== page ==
- Fish or shellfish
- Potatoes, beans, or brown rice
- Vegetable side dishes or combination plates
- Egg dishes
- Sushi with brown rice
Read more on the specific restaurants where we like to eat in Charlotte.
General Resources and Information
- Understanding Grains (corn, wheat, multi-grain, etc.)
- What (should be) in your sandwich bread?
- How far does your produce travel?
- Buying organic or not
- Sweeteners 101
- “You are what you eat eats too”
- Milk – good or bad?
- High-fructose corn syrup 101
- The deal with corn
- Are you being fooled by the imitation?
- Becoming a “flexitarian” (meat consumption)
- (Not) Cleaning your plate
Posts Detailing our Personal Changes in Health
- Shocking Blood Test Results
- Budget Day 100: Victory!
- Day 56: A Brave Friend and Health Benefits Update
- Day 47: Health Benefits
- A change in diet could be your cure for constipation
1. I found “approved” sandwich bread at a bakery chain called Great Harvest. Their honey whole-wheat loaf only has 5 ingredients. You could also make your own with our honey whole-wheat bread recipe.
2. For jelly use a whole “fruit spread” variety with no sugar.
3. Ak Mak crackers are 100% whole-grain.
4. There are some 100% whole-wheat sprouted grain pretzels called “Splits” by Unique brand.
325 thoughts on “Meal Ideas & Resources”
I am pre-diabetic and was wondering if these meal plans would work for me?
Hi Kim. I think so. You might need to make some adaptations regarding carbs as well as avoiding the sweet stuff. I would chat with your doctor about it, too. I think you will find this very helpful, too: http://drhyman.com/blog/2010/05/20/5-steps-to-reversing-type-2-diabetes-and-insulin-resistance/.
My children have enjoyed all the meals that I have prepared for them off of here. My hubby has enjoyed the dinners. He likes it when I make enough for leftovers.
I really want to start eating better but have to big obstacles and was wondering if you have any advice. I am allergic to all nuts and am hypoglycemic. I am worried about my sugar dropping without the right type of snacks. Any tips?
Hi Dana. Can you eat seeds such as pumpkin and sunflower?
Never really had pumpkin seeds, but I love sunflower seeds. Thanks for the idea!
My comment is about the summer meal plan and grocery list #4. The list seems incomplete, am I missing something? For example, the week calls for 2 days of sandwiches (1 entire loaf of bread really), and 2 days of toast (another half loaf if everyone has 1 piece). Again, you listed 1 avocado on the grocery list, but between recipes, you call for 3 avocados. And what stuck out to me most, was that pure maple syrup was on the pantry list. I’m certain you must stock this pantry at some point, but at the set budget, when do you work in these pantry items? This pantry stock list is near $100, and I can imagine you need to stock it once a month. Please advise the gaps.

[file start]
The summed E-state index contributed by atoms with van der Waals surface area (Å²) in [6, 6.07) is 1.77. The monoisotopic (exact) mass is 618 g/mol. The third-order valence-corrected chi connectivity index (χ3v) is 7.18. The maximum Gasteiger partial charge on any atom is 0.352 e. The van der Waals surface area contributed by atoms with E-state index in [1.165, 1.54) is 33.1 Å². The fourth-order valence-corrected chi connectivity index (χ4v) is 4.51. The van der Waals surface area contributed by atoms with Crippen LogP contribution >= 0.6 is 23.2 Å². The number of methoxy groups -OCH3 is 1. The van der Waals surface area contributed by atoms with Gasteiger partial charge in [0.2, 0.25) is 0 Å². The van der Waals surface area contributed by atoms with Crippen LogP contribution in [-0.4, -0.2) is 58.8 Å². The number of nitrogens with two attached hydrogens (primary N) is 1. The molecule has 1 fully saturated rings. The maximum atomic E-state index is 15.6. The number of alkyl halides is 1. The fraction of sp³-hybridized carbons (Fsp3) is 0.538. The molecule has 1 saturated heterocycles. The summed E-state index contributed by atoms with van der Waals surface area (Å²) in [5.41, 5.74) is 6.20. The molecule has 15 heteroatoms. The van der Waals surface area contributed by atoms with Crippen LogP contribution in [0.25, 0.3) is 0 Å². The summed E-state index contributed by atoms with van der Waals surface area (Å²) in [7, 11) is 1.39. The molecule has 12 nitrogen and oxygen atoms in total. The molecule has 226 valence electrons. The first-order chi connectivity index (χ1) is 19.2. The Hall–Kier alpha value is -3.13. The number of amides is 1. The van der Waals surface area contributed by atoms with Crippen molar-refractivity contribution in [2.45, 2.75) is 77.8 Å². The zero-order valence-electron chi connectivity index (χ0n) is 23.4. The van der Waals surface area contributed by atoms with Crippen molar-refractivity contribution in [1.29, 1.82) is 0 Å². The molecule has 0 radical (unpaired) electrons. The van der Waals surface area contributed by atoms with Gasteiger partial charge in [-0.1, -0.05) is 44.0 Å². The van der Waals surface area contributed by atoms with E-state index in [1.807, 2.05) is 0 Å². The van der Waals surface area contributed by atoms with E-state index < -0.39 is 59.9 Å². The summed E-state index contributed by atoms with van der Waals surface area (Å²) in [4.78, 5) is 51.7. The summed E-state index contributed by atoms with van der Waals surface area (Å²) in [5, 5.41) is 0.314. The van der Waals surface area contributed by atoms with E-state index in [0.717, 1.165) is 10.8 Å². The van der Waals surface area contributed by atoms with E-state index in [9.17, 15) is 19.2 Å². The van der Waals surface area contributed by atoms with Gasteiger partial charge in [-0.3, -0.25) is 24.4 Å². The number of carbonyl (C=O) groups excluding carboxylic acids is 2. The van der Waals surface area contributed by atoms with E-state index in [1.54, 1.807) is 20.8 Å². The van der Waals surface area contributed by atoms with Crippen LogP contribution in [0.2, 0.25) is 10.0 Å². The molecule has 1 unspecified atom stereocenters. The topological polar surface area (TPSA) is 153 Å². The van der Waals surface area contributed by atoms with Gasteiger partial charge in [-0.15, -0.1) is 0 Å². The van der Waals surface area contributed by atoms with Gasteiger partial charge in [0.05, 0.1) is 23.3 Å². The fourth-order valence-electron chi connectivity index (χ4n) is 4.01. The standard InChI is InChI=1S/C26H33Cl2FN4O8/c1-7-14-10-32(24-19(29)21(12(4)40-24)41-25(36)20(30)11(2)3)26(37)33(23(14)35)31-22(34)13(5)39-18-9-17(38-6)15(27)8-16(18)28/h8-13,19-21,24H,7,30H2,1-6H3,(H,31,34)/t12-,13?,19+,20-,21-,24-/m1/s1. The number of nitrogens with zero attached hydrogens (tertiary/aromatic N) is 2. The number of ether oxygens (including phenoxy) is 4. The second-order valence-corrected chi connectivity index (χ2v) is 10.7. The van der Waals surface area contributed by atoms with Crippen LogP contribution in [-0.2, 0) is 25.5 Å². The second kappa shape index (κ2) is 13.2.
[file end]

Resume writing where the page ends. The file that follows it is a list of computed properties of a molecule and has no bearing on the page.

Hi Dawn. Pantries are going to vary from family to family. Lisa just fills in as needed as she surveys her items that are getting low.
Hi there, your website has used my popular photo of the STRIPED SWIMSUIT to gain people to click on your site for a while now and you receive ALOT of traffic because of it and continue to do so. I will not REPORT THE PIN if you please be courteous and add a link on this landing page that gives info on the swimsuit. It is not fair to the people that want the swimsuit. It is spam. Please give info on the swimsuit and link to http://www.cynababy.com .
I struggle with binge eating and so I really want to be motivated and try to do the 100 day clean eating!
Hi there. There does seem to be connection between some auto-immune conditions and gluten in some individuals. When going gluten free, it can be more challenging to stick to “the rules” but it is okay to make the adjustments that will work for you. This post will help: https://www.100daysofrealfood.com/2012/06/28/food-allergies/. And take heart,there are more and more healthy, organic gluten free options all the time. The bean flours and pastas are among my favorites as are nut flours and coconut flour. There is a bit of a learning curve to get through but it soon becomes habit and a way of life.
Hello. I have read conflicting information about whole wheat and gluten. I currently only have whole grains in my home and cook all bread from scratch. I do have hypothyroidism and was told that gluten has some evidence of autoimmune disorder connections. I was told by a medical professional to remove gluten from my diet; however, the gluten free oats and flours are usually not organic (which allows harmful pesticides, fertilizers to still be in the product and at times GMOs) and it is refined. I would like tips and advice on gluten please. I do not have swelling or any other symptoms to gluten. Thank you.